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by on 9 July 2021

By the book


By William Shakespeare

The Lord Chamberlain’s Men at Chiswick House, 7 July; touring until September

Review by Matthew Grierson

TLCM’s production of Macbeth moves along at the pace of Raheem Sterling up the left of the field, and one suspects that the lads have half an eye on finishing the get-out in time to catch the end of the match. Why, their set of Gothic, rusty-looking battlements is even designed to come apart during the action, cunningly plucked into the bark of Birnam Wood by the advancing English army.

The driving rhythm of the piece is underpinned by the drumming of the weird sisters, presaging the haunting folk melody that accompanies them. But it also signifies the martial march of the action – and indeed, the pulse of blood through the play. It’s a production that hits all the expected beats.

As such Ronnie Yorke’s solid and dependable performance in the title role is emblematic. If anything, the dour Thane comes only to life once the deed is done and Duncan is dead. Until the murder, he is the dreich shadow of Laurie Scott, a king played bluffer than the “meek” monarch remembered by his killer.

The immovable object of Macbeth meets his irresistible force in the shape of Lady M: as the queen, Rhys Warrington gives a sparky performance, showing her descent from flinty ambition into madness in almost exact contrast to her husband’s ascent into his. It takes some cheek for her to tell him “Screw your courage” and pause, teasingly, before continuing with the line.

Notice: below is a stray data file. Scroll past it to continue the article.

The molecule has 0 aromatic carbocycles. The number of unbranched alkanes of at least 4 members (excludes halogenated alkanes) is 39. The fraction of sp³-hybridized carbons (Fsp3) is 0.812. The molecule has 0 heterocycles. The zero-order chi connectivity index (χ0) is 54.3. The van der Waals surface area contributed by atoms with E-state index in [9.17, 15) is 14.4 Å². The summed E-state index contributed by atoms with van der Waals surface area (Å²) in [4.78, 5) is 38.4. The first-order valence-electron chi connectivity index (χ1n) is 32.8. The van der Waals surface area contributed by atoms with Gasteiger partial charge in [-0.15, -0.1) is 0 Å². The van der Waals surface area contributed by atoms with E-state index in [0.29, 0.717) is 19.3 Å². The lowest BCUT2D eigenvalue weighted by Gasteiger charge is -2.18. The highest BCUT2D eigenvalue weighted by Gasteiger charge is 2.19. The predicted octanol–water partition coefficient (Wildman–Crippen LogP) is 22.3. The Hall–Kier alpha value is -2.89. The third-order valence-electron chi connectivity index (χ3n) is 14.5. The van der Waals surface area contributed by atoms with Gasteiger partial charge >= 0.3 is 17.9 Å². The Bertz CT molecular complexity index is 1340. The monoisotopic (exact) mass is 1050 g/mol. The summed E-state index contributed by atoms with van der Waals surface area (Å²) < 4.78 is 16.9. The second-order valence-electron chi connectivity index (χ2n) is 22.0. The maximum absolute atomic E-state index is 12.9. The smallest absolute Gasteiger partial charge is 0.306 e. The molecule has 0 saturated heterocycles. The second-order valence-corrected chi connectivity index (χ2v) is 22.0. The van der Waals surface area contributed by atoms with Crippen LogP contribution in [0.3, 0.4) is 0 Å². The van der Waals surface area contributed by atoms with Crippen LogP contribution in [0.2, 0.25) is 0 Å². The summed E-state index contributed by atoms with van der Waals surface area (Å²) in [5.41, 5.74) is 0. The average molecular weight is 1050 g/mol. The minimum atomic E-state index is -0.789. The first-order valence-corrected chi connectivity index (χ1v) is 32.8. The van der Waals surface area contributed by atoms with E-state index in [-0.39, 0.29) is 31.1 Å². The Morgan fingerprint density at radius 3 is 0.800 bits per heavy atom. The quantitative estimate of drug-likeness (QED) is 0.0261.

Doubling of the cast is effectively managed throughout, with some lightning-quick changes of costume and – perhaps less convincingly – of accent, with Duncan audibly the only Caledonian. As an ensemble, they work to good effect at the feast, their awkwardness as bystanders while Macbeth raves being a well-observed study of mannered embarrassment.

With an all-male cast, Banquo’s barbs about the witches’ beards offer a rare touch of humour. There’s another fine moment in Malcolm’s testing of Macduff: Maximillian Marston boggles entertainingly as the general while the young heir (Michael Faulkner) reels off a litany of licentiousness – which several world leaders might envy – before recanting his doubts.

For a play about a state’s descent into chaos under a tyrannous autocrat before its eventual restoration to order, one senses the production could lean into the text’s contemporary resonances a bit more without losing the audience’s enthusiasm, especially given that it has much to say about the troubled relationship between two nations.

But while a good-sized crowd have chosen to watch the Scottish play rather than the English play tonight, they are clearly here for similar reasons – to see something stirring and uncomplicated. By cleaving to authenticity, TLCM offer a comforting, nostalgic vision of how to do Shakespeare; the old normal.

‘After almost 18 months away from the stage, it is an undoubted pleasure to be back in the open air for actors and audience – and indeed this reviewer – to savour Shakespeare’s poetry well spoken. But for all the miles the company will travel on their tour, one wonders whether they might have taken the play itself a little further.

Matthew Grierson
July 2021

Photography by Jack Offord

From → Drama

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